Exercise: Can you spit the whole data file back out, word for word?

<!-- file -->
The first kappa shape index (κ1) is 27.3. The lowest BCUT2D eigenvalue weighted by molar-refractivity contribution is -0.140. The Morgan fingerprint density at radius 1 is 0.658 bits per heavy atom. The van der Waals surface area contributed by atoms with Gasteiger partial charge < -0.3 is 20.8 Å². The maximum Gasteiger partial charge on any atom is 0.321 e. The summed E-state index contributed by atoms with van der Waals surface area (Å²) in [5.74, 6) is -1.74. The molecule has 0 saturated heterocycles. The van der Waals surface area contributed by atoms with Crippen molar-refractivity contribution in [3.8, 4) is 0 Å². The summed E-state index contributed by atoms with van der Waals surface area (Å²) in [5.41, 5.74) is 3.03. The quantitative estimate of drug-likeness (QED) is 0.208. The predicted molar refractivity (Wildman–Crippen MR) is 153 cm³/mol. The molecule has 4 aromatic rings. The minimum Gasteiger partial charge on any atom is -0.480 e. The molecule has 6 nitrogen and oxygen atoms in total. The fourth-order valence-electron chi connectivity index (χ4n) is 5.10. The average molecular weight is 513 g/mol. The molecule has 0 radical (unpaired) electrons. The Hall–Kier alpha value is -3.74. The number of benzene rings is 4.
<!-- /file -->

The first kappa shape index (κ1) is 27.3. The lowest BCUT2D eigenvalue weighted by molar-refractivity contribution is -0.140. The Morgan fingerprint density at radius 1 is 0.658 bits per heavy atom. The van der Waals surface area contributed by atoms with Gasteiger partial charge < -0.3 is 20.8 Å². The maximum Gasteiger partial charge on any atom is 0.321 e. The summed E-state index contributed by atoms with van der Waals surface area (Å²) in [5.74, 6) is -1.74. The molecule has 0 saturated heterocycles. The van der Waals surface area contributed by atoms with Crippen molar-refractivity contribution in [3.8, 4) is 0 Å². The summed E-state index contributed by atoms with van der Waals surface area (Å²) in [5.41, 5.74) is 3.03. The quantitative estimate of drug-likeness (QED) is 0.208. The predicted molar refractivity (Wildman–Crippen MR) is 153 cm³/mol. The molecule has 4 aromatic rings. The minimum Gasteiger partial charge on any atom is -0.480 e. The molecule has 6 nitrogen and oxygen atoms in total. The fourth-order valence-electron chi connectivity index (χ4n) is 5.10. The average molecular weight is 513 g/mol. The molecule has 0 radical (unpaired) electrons. The Hall–Kier alpha value is -3.74. The number of benzene rings is 4.